If Tate says makes these comments to get views and followers, this is equally as problematic and concerning. Teenagers across the gender spectrum can be more impressionable than adults because they have a specific lived experience, where they may have not been exposed to as many people or ideas. This reasoning for making these comments makes more sense, particularly because of the type of product Andrew is trying to sell: Hustler’s University 2.0.
The educational program, has been called out by many as a multi-level marketing scheme, which is why he is appearing on so many platforms. Those hoping to sell the product have an interest in selling Andrew’s brand and getting their affiliate link out to as many potential people as possible.
2. On why he lives in Romania
One fact about Tate that surprises people is that he lives most of the year in Romania.
Tate has given many reasons for why he chose to move from the United Kingdom to Eastern Europe.
Often his answers speak to something many on both the right and the left feel, that governments are corrupt and countries are full of corporate greed and corruption. In Romania, Tate believes that while it is corrupt, anyone can take part in that corruption.
“I like Eastern Europe as a whole because corruption is far more accessible,” said Tate while adding how he enjoys being able to buy off cops and other law enforcement officials so that they do not infringe on his business operations and personal habits.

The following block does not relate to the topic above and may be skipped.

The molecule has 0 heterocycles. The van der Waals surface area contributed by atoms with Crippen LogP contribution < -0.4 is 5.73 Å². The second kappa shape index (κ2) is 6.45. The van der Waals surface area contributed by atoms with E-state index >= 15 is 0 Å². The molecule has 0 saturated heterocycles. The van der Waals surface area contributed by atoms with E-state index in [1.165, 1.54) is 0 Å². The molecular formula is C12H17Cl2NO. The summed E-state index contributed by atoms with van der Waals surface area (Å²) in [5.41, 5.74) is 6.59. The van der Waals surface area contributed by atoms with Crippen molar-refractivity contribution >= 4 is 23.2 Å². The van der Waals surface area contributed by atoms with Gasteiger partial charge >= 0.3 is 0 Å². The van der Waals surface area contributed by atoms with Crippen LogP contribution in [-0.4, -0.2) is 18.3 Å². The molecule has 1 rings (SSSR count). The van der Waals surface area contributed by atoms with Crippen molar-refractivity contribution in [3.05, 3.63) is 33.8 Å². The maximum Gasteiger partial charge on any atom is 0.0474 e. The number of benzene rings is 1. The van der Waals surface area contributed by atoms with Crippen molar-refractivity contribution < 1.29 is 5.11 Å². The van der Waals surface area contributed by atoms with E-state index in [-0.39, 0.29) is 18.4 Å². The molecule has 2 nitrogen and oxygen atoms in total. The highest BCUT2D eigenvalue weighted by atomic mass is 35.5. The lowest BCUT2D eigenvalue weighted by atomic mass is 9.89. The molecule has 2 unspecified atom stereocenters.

The admission that he participates in corruption begins to raise many questions about the legitimacy of the investigation being lodged against him.
Another reason he has given, on The Fellas podcast is based on the failures of “western society.”
“Western society is degraded and [...] corrupt,” said Tate, adding that “there is something that very much angers me about the western world. [...] I don’t like the way it functions and operates,” the former kickboxer replied.
Romania is a part of Western society. It is both a member of the European Union and NATO.
It unclear whether or not Tate would agree with this supposition. Regardless, of if he would or would not, it doesn’t really matter, since much of his world view is based on sweeping generalization, and he may be weary of academic research on the geopolitical and historic context under which Romanian politics and culture exist.
3. On gender equality
Tate calls himself a feminist and often does so when being attacked for his abhorrent views on women and gender. We have yet to see anyone push back on this point by asking, for instance, his definition of feminism.
During discussions, Tate often compares women to children or cars to argue that he has a duty to protect the people and objects in his possession.
When interviewed by the BFFs podcast, Dave Portnoy told Tate that he believes that while there are “plenty of women who would enjoy being in a relationship where a man is filling traditional gender roles,” other women “view themselves as every bit the equal of a man” and do not want that sort of relationship.
Tate responded by saying that if a woman were to see herself as equal to a man that she would be “the exact kind of woman that I would never give my time of day to.”
“Any woman who is going to sit there and think it’s more important to argue with me about she is as capable as a man at everything, [...] as opposed to just letting me pay the bill and be pleasant, is not the kind of woman I want to talk to,” said Tate.